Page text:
Rumination, transformation and the Earthy connections in your digestion


Exploring the many manifestations of gastrointestinal disease in Chinese medicine with you continues to be a very fun and exciting process for me. Last week we talked about the Lung and getting entrapped by grief and pain and how that impacts us. The week before that we discovered a little bit about how Chinese medicine looks at the Earth element, and what the Lung and Spleen have to do with your digestion.

Today, I want to talk a little more about the Spleen like we did last week for the Lung. We’ll investigate the question, how does the Spleen’s primary emotion, rumination, really make life and digestion a challenge?

There are so many different ways gastrointestinal (Earth) issues plague other aspects of our lives outside of simply our digestion.

This can be explained by one of the core tenets of Classical Chinese medicine – as above so below. This means that the processes and the ongoings of our individual bodies are emulating, or mimicking, larger patterns that we can see clearly in the world and environment around us! Essentially, think of it as each of us as being little earths ourselves walking around and mirroring, the processes of nature.

So, why does Earth (or why do gastrointestinal issues) plague other aspects of our lives? Because the process that the Earth is undergoing (one of life, transformation, death) is the exact same process that is happening inside of us! It’s as if the Earth is trying to teach us, nothing is a “thing”, it is all a process!

This strong influence the Earth has on us is also exemplified in the clinic – no matter what folks are coming in for, there is frequently an Earth imbalance that is also contributing to what they are experiencing.

Okay. I am getting too excited at all the connections!

Let’s circle back to where we started: the Spleen and rumination. I am delighted to report that when you look up rumination in the Oxford Dictionary you will find: 1. Think deeply about something. 2 (of a ruminant) chew the cud. The example sentence states then, “goats ruminated nonchalantly around them.” Even the definition (and etymology) of the word ruminate takes us back to digestion!

So what is rumination trying to teach us about digestion? That rumination and digestion are related – and further, that we should consider the relationship of rumination to digestion. In a sense, rumination is another form of digestion. By ruminating, we are digesting our thoughts, experiences, and memories. That said, rumination without transformation or resolution will most certainly muck up the whole process.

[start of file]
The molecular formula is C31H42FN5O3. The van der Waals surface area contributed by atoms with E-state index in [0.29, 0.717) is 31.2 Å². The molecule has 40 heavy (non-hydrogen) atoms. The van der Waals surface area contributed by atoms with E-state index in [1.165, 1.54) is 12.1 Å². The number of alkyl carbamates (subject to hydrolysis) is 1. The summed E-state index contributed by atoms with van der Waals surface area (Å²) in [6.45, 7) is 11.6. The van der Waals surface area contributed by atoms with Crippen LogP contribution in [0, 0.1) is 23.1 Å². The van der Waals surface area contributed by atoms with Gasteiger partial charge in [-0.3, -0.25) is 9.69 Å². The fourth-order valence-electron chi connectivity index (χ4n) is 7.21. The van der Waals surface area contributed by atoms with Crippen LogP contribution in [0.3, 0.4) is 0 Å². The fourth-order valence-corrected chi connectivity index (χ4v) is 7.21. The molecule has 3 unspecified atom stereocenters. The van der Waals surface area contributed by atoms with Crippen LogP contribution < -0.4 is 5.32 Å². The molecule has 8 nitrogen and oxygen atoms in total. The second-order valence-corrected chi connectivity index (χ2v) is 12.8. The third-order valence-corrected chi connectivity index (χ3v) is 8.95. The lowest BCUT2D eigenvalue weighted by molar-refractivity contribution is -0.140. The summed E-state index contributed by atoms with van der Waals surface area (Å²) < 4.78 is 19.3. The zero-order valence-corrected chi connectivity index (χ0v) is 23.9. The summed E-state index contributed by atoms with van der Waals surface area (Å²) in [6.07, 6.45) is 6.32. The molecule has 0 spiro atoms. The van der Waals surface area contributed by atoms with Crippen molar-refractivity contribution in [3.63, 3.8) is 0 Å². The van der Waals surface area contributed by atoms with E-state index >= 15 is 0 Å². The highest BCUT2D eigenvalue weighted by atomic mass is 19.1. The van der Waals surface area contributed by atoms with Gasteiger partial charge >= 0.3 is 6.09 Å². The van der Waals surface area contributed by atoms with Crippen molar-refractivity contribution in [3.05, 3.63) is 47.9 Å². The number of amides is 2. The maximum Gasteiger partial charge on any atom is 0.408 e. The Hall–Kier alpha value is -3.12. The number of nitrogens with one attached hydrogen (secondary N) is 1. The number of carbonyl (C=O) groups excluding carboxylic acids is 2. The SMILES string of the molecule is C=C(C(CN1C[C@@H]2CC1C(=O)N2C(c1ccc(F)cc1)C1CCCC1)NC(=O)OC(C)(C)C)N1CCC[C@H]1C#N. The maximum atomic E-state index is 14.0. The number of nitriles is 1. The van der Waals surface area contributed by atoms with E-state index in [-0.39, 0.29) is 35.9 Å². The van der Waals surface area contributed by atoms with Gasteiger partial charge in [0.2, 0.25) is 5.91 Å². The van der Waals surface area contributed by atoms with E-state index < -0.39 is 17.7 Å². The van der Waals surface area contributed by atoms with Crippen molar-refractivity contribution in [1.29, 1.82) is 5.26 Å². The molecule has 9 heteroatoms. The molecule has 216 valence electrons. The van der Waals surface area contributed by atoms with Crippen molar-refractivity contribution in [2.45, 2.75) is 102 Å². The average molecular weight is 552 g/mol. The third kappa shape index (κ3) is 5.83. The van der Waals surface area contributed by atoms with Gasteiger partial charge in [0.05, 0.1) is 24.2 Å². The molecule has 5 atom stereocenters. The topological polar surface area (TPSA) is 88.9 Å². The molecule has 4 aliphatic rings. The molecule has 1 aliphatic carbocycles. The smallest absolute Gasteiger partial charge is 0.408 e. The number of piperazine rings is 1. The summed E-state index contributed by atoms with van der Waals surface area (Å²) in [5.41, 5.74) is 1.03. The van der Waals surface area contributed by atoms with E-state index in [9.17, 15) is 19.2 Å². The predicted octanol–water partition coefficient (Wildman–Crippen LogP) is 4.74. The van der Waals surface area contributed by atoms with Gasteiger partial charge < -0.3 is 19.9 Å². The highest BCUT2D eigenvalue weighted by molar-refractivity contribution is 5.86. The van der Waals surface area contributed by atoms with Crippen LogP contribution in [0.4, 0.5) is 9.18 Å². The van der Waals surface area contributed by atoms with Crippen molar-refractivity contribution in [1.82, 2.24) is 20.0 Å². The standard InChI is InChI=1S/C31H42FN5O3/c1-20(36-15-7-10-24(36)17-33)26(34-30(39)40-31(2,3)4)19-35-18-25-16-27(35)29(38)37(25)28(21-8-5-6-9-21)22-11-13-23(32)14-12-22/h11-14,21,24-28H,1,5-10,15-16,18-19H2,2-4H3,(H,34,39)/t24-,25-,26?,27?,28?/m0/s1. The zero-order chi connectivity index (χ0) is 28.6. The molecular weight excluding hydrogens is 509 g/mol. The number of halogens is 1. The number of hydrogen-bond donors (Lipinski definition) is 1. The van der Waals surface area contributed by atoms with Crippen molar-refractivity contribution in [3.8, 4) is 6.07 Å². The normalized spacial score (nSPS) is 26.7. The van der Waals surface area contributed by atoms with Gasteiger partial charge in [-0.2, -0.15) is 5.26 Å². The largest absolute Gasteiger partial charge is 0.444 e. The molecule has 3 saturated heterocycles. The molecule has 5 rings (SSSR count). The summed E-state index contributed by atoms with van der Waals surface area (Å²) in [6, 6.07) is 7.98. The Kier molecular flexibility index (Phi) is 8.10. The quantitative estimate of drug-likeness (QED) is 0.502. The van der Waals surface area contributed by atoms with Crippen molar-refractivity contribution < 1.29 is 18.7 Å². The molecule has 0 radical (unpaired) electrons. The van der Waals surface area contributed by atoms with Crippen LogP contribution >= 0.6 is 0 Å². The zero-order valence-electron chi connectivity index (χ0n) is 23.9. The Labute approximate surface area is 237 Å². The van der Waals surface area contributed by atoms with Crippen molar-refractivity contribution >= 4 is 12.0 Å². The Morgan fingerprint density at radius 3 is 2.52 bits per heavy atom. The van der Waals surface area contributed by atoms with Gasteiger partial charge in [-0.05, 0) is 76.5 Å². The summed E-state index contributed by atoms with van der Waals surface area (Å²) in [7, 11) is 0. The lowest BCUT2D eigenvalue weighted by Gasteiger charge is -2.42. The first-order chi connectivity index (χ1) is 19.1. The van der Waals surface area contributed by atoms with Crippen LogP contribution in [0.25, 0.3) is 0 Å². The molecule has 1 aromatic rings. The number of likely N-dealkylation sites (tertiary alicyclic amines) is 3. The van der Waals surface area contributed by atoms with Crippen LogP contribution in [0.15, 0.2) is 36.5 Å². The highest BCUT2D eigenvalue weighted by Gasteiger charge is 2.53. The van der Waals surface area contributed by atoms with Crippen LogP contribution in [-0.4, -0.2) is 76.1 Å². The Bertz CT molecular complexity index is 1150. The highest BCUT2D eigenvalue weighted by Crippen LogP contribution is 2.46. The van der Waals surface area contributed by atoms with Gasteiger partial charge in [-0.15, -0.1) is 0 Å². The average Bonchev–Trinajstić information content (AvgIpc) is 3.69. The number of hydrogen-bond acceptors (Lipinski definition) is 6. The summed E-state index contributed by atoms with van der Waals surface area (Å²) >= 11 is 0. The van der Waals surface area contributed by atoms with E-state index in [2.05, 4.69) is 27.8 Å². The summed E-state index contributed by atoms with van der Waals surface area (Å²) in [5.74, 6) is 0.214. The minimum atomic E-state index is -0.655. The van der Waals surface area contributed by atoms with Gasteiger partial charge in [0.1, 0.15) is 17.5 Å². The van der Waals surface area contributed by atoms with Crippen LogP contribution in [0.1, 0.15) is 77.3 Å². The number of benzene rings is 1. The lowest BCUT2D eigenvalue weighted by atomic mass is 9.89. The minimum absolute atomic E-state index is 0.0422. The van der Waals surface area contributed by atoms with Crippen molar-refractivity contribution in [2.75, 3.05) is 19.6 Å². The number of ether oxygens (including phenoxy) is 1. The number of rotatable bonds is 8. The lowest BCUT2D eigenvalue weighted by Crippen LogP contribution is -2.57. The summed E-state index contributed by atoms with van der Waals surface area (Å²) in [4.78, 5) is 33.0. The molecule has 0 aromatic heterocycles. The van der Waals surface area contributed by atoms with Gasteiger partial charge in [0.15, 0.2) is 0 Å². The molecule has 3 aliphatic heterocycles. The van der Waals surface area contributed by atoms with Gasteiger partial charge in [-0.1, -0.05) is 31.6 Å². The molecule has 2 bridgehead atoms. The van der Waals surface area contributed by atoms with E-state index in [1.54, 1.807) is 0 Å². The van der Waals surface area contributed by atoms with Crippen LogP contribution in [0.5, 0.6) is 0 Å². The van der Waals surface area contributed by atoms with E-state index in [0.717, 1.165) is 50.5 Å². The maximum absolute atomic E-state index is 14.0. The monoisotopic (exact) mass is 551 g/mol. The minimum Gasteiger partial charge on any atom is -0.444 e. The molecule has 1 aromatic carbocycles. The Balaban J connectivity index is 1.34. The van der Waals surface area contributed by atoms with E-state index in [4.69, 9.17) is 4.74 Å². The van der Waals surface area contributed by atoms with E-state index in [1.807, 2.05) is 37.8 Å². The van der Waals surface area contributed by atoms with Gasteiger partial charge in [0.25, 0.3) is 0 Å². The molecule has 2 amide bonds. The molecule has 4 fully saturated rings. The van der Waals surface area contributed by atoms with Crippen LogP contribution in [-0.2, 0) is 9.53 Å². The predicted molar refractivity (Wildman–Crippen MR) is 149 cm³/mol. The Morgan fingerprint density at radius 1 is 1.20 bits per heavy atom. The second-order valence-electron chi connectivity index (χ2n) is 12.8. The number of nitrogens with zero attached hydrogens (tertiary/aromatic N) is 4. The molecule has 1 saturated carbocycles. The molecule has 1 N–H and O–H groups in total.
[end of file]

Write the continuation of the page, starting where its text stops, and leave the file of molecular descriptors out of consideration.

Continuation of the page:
One thing that is incredibly important to remember here is that the Spleen is injured by cold. Therefore we can logically extend that the Spleen needs to be warm (if it can be damaged by cold). How can you cook in a pan that is not hot? We also know from Chinese medical theory that the Stomach and Spleen are Earth organs, and that these things called “transformation” and “transportation” come from there.

When the ancient texts point us toward “transformation” they are not simply talking about transformation of food!

They are speaking to the transformation of information, of stimulus, of everything that comes into our bodies through our sense organs. The Spleen is injured by cold – it needs to be warm to transform. Basically, over-thinking and rumination snuff out the pilot light of your own transformation! A compromised pilot light damages not only digestion, but potentially keeps us from moving forward, changing behavior, transforming, ultimately this can negatively impact our lives.

Interestingly enough, I would argue that the opposite is also true. Sluggish digestion, and the inability to nourish ourselves via food impacts our ability to change our thoughts.

As acupuncturists, we account for this, we readily understand the relationship between these types of energetics and the way this can affect the substance, tissue, and matter of our bodies.

If someone does not have this Spleen warmth generating the processes of their body they can be needy, suspicious, insecure, and readily seek warmth from others. Because they are not generating their own warmth, they can become dangerously codependent and forget, never realize, or have a terribly hard time believing that they are the only ones that will truly be able to generate their own fire for themselves!

Spleen deficiency matches this pattern, presenting with: fatigue, nervousness, anxiety, loose stools (sometimes with undigested food in them), poor appetite, pale lips, feelings of coldness, and bruising easily.

It’s true that living in a society that breeds a constant state of stimulation and plenty of things to ruminate over means that many of our spleens are impaired. We can help! Come see just how much of a positive effect Chinese medicine can have on not only your bowels, but your mind! Thanks for stopping by to read this post!

Written by Watershed Team

We believe that healthy, thriving people are the foundation of a strong, just and joyful society.